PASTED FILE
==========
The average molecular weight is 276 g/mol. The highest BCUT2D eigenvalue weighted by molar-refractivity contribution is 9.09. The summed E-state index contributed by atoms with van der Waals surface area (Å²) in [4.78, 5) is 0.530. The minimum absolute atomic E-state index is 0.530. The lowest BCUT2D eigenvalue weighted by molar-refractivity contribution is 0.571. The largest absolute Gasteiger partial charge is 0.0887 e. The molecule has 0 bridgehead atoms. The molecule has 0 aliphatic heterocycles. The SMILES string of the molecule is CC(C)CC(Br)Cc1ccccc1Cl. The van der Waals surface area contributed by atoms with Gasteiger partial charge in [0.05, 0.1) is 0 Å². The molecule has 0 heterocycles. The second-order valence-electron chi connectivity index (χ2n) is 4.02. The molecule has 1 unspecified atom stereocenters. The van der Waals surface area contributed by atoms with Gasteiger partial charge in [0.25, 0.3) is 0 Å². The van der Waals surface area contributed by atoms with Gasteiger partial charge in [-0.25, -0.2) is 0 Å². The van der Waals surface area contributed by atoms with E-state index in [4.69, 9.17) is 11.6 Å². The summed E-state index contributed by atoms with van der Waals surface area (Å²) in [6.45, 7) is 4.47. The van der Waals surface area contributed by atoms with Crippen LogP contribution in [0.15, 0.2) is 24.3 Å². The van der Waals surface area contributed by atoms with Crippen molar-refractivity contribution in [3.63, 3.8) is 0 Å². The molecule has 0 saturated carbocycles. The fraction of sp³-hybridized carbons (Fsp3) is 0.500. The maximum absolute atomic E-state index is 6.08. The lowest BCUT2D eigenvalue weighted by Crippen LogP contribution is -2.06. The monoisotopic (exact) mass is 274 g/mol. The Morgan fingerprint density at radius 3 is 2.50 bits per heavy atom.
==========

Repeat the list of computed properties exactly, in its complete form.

The average molecular weight is 276 g/mol. The highest BCUT2D eigenvalue weighted by molar-refractivity contribution is 9.09. The summed E-state index contributed by atoms with van der Waals surface area (Å²) in [4.78, 5) is 0.530. The minimum absolute atomic E-state index is 0.530. The lowest BCUT2D eigenvalue weighted by molar-refractivity contribution is 0.571. The largest absolute Gasteiger partial charge is 0.0887 e. The molecule has 0 bridgehead atoms. The molecule has 0 aliphatic heterocycles. The SMILES string of the molecule is CC(C)CC(Br)Cc1ccccc1Cl. The van der Waals surface area contributed by atoms with Gasteiger partial charge in [0.05, 0.1) is 0 Å². The molecule has 0 heterocycles. The second-order valence-electron chi connectivity index (χ2n) is 4.02. The molecule has 1 unspecified atom stereocenters. The van der Waals surface area contributed by atoms with Gasteiger partial charge in [0.25, 0.3) is 0 Å². The van der Waals surface area contributed by atoms with Gasteiger partial charge in [-0.25, -0.2) is 0 Å². The van der Waals surface area contributed by atoms with E-state index in [4.69, 9.17) is 11.6 Å². The summed E-state index contributed by atoms with van der Waals surface area (Å²) in [6.45, 7) is 4.47. The van der Waals surface area contributed by atoms with Crippen LogP contribution in [0.15, 0.2) is 24.3 Å². The van der Waals surface area contributed by atoms with Crippen molar-refractivity contribution in [3.63, 3.8) is 0 Å². The molecule has 0 saturated carbocycles. The fraction of sp³-hybridized carbons (Fsp3) is 0.500. The maximum absolute atomic E-state index is 6.08. The lowest BCUT2D eigenvalue weighted by Crippen LogP contribution is -2.06. The monoisotopic (exact) mass is 274 g/mol. The Morgan fingerprint density at radius 3 is 2.50 bits per heavy atom.